One embodiment of the invention describes a wind power plant, where the second set of blades constitutes a wind rose, and the first set of blades constitutes a fast-runner. This embodiment is advantageous in that a wind rose is simple and relatively inexpensive to manufacture. Additionally, the wind rose is efficient, at fixed number of revolutions, across a relatively wide interval of wind speeds.
According to yet an embodiment of the invention the second set of blades is hingedly mounted to the effect that they can be turned about their longitudinal axis. Hereby the loads on these blades can be reduced considerably, which may be an advantage in case of high wind speeds which are not so high that the entire rotor has to be stopped or turned out of the wind. The one set of blades can thus be turned out of the wind independently of the second set of blades.
According to yet an embodiment of the invention the second set of blades is mounted such that they can be braked independently of the first set of blades or may be assembled radially in one or more groups. Both embodiments are advantageous in that the storm loads can be reduced on the second set of blades, while the first set of blades can continue to operate unaffected thereby.
The present invention also relates to use of a wind power plant as described by one or more of the above-mentioned elements. The advantages thereof are as mentioned above.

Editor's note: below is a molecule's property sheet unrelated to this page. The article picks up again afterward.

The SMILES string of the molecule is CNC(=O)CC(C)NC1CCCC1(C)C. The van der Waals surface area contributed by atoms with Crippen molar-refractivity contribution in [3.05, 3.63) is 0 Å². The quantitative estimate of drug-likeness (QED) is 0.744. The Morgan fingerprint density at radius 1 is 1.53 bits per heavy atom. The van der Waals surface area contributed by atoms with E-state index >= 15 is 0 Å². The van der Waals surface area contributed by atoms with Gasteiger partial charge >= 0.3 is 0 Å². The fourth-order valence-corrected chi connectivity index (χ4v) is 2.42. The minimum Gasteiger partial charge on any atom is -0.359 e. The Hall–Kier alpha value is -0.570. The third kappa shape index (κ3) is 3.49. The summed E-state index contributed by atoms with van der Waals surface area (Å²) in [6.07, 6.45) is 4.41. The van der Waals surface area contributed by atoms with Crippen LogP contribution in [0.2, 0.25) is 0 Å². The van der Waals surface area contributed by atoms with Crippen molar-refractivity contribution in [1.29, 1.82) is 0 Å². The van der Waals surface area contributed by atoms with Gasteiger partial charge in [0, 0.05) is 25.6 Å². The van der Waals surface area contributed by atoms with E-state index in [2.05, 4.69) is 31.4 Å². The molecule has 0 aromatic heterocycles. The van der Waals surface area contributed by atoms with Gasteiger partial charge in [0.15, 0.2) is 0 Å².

Brief description of drawing
In the following the invention is described with reference to the figures, wherein:
Figure 1 shows schematic curves of the power coefficients of various wind rotors as a function of their tip speed ratios;
Figures 2-3 show a wind power plant according to the invention with two sets of blades arranged right behind each other, seen in an inclined view from the front and from the side;
Figures 4-5 show a further embodiment according to the invention of a wind power plant with two sets of blades arranged in the same rotor plane, seen in an inclined view from the front and from the side;
Figure 6 shows a wind power plant according to the invention, where the second set of blades is hingedly mounted;
Figure 7 shows a wind power plant according to the invention, wherein the second set of blades can be brought together in groups; and
Figures 8-11 show different embodiments of the second set of blades.
Description of embodiments
Figure 1 shows the power factors or power coefficients Cp, 102 of various kinds of wind rotors outlined as a function of their tip speed ratios X, 101. The tip speed ratio X is given as the ratio between the blade tip speed and the wind speed and thus varies proportionally with the length of the blade and inversely proportionally with the time of revolution of the blade (the time it takes to perform a full revolution). Based on the curves from Figure 1 , it can be read at which tip speed ratio 101 a rotor of a specific type will operate optimally (have maximal effect factor). The curve 103 is for an ideal propeller rotor, which will always be above the realisable, ia due to the friction in actual rotors. The curve 104 shows the power coefficient for a fast-runner, which is the designation for a rotor whose tip speeds are several times higher than the wind speed. Modern wind power plants with three blades are fast-runners. A multi-bladed slow-runner, such as a wind rose, has characteristics as shown by curve 105. The power coefficient curve of an old-fashioned wind mill is given by 108, and the curves 106 and 107 apply to a Savonius and a Darrieus tubine, respectively, which are both turbines with vertical axes of revolution. In order to achieve the maximal power output from a rotor, its time